He said that since his study found that cells missing PTEN are highly sensitive to DNA crosslinking agents, it should be possible to predict whether a particular cancer patient will respond to this class of chemotherapy drug by conducting a simple DNA test.

"We can now predict that if a patient has cancer associated with mutations in PTEN, then it is likely that the cancer will be sensitive to DNA crosslinking agents," he said. "This could lead to improved outcomes for patients with certain types of PTEN mutations," he concluded. (ANI)

Affordable lab tests now at your doorstep

Updated: Apr 28, 2017 06:41 IST     

New Delhi [India], April 28 (ANI): Before going for any medical test, now compare the rates of different path-labs with just a click.

Full Story >>

Deal with depression in natural way

Updated: Apr 28, 2017 03:19 IST     

New Delhi [India], April 28 (ANI): Depression is world's leading illness and is one of the major reasons for suicides globally, says the World Health Organization (WHO). The story in India is no different.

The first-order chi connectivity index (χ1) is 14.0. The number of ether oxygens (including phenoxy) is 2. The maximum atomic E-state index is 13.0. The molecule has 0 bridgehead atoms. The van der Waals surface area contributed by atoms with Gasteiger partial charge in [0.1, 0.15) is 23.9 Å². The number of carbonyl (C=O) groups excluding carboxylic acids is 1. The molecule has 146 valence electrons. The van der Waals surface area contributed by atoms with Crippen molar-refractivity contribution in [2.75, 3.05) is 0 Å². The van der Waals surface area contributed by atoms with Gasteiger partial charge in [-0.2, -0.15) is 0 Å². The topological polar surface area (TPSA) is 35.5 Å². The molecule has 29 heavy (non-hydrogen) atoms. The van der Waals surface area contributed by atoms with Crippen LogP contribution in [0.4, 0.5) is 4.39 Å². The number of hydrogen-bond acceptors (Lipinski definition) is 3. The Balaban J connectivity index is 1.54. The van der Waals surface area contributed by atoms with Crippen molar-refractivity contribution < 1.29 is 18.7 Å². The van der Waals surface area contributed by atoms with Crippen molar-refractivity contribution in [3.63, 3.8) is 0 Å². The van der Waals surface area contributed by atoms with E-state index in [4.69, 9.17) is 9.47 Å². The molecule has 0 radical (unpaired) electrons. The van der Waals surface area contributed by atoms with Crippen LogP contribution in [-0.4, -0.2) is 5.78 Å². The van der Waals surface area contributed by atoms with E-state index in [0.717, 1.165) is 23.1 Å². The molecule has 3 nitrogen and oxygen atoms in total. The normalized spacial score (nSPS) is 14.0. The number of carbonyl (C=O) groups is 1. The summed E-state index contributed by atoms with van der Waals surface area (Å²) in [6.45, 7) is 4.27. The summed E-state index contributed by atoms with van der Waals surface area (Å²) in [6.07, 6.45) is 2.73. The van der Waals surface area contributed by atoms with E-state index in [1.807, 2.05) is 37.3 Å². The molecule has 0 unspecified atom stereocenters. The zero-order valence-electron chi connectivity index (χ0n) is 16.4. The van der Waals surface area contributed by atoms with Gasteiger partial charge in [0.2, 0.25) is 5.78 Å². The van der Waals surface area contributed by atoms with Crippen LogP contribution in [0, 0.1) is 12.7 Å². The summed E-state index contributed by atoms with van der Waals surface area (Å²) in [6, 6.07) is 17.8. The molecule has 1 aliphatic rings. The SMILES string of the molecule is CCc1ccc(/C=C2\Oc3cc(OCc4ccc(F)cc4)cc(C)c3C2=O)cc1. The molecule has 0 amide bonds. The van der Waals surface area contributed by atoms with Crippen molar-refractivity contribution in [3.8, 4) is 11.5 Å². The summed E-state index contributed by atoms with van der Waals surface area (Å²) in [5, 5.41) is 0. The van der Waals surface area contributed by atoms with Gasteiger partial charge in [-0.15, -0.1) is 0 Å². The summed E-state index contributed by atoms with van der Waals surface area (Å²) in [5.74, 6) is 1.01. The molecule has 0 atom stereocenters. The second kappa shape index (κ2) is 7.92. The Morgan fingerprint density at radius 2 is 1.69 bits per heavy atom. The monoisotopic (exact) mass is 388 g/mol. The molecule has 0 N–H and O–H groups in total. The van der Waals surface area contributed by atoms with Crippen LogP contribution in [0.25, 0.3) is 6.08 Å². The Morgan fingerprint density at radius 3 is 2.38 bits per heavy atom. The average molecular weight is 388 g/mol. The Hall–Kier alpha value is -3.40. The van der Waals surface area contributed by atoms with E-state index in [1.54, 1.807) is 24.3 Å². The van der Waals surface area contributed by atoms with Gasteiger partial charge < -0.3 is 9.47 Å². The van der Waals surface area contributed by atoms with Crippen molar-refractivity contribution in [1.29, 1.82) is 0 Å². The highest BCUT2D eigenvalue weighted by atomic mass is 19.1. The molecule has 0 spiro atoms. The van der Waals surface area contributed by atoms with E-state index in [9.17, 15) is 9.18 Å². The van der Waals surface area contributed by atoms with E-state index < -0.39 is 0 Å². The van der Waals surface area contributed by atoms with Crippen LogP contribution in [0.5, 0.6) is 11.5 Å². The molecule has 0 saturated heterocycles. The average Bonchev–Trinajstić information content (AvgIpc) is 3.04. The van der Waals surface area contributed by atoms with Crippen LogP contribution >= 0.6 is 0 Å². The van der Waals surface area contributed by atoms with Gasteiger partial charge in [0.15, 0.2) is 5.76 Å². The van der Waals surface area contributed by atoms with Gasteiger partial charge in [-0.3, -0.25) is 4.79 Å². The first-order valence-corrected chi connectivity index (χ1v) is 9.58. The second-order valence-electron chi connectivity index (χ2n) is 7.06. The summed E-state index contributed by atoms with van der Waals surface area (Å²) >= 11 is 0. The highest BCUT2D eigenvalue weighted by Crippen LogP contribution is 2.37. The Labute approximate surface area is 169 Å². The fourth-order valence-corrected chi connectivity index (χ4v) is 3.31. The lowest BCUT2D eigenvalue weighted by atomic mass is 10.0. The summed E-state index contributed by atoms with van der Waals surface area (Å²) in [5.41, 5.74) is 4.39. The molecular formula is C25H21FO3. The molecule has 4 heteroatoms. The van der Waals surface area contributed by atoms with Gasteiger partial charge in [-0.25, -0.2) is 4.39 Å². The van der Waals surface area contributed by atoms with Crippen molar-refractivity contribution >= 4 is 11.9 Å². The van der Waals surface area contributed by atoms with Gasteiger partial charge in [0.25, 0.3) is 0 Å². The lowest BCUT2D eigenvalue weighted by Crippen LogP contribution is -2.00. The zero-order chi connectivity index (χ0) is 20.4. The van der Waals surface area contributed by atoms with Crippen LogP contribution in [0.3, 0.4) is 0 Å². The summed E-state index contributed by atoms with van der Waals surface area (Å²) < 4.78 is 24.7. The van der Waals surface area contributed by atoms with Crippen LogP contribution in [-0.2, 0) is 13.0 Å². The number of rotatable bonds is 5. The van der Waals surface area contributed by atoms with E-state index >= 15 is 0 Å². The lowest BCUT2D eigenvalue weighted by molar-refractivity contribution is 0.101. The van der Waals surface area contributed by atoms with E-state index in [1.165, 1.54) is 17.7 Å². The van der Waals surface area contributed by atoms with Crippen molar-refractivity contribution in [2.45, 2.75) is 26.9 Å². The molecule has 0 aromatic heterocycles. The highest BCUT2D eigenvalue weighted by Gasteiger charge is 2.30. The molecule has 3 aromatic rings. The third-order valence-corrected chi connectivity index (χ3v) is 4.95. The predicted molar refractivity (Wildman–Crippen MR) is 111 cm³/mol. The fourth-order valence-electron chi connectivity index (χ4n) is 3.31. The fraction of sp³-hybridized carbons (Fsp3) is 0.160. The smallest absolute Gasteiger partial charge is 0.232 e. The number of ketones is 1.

Full Story >>

Parkinson's disease starts in gut: Study

Updated: Apr 27, 2017 10:03 IST     

Washington D.C. [USA], Apr 27 (ANI): A recent study suggests that parkinson's disease, a disorder of the central nervous system, may start in the gut and spread to the brain via the vagus nerve.

Full Story >>

Lung for Long: Gasp No More

Updated: Apr 26, 2017 18:45 IST     

New Delhi [India], Apr 26 (ANI-Businesswire India): Lungs in Delhi seem to be in dire straits. In the midst of ever thickening air pollution and lifestyle gone astray, lung power is ebbing fast. Data emerging from April 25 lung health camp organized in iconic Press Club of India (PCI) on the occasion of World Asthma Day pressed panic button as regards lung health of the capital city.

Full Story >>

Risk of obesity influenced by changes in our genes

Updated: Apr 26, 2017 15:22 IST